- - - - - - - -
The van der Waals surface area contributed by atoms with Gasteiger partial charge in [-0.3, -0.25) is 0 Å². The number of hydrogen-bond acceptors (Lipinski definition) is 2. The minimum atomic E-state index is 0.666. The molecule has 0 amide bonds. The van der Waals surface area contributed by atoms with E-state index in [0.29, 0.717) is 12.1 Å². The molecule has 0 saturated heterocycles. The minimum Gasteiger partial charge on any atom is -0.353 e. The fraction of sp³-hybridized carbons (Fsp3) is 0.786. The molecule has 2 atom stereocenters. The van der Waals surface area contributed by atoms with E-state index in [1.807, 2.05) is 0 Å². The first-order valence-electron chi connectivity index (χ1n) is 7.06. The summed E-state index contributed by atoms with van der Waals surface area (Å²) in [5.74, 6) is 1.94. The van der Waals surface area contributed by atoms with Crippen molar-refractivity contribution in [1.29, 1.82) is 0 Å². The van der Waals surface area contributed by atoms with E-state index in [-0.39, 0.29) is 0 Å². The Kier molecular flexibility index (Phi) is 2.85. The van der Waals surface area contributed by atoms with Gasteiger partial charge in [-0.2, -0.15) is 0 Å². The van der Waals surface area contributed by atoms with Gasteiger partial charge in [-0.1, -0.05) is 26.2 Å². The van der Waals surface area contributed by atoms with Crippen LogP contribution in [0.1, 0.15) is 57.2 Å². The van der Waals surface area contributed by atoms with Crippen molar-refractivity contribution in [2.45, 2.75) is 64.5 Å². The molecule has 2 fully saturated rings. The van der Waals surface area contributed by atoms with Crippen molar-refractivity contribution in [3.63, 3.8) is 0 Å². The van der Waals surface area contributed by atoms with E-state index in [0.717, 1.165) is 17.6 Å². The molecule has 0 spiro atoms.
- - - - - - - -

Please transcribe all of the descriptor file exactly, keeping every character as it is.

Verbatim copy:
The van der Waals surface area contributed by atoms with Gasteiger partial charge in [-0.3, -0.25) is 0 Å². The number of hydrogen-bond acceptors (Lipinski definition) is 2. The minimum atomic E-state index is 0.666. The molecule has 0 amide bonds. The van der Waals surface area contributed by atoms with E-state index in [0.29, 0.717) is 12.1 Å². The molecule has 0 saturated heterocycles. The minimum Gasteiger partial charge on any atom is -0.353 e. The fraction of sp³-hybridized carbons (Fsp3) is 0.786. The molecule has 2 atom stereocenters. The van der Waals surface area contributed by atoms with E-state index in [1.807, 2.05) is 0 Å². The first-order valence-electron chi connectivity index (χ1n) is 7.06. The summed E-state index contributed by atoms with van der Waals surface area (Å²) in [5.74, 6) is 1.94. The van der Waals surface area contributed by atoms with Crippen molar-refractivity contribution in [1.29, 1.82) is 0 Å². The van der Waals surface area contributed by atoms with E-state index in [-0.39, 0.29) is 0 Å². The Kier molecular flexibility index (Phi) is 2.85. The van der Waals surface area contributed by atoms with Gasteiger partial charge in [-0.2, -0.15) is 0 Å². The van der Waals surface area contributed by atoms with Gasteiger partial charge in [-0.1, -0.05) is 26.2 Å². The van der Waals surface area contributed by atoms with Crippen LogP contribution in [0.1, 0.15) is 57.2 Å². The van der Waals surface area contributed by atoms with Crippen molar-refractivity contribution in [2.45, 2.75) is 64.5 Å². The molecule has 2 fully saturated rings. The van der Waals surface area contributed by atoms with Crippen molar-refractivity contribution in [3.63, 3.8) is 0 Å². The van der Waals surface area contributed by atoms with E-state index in [0.717, 1.165) is 17.6 Å². The molecule has 0 spiro atoms.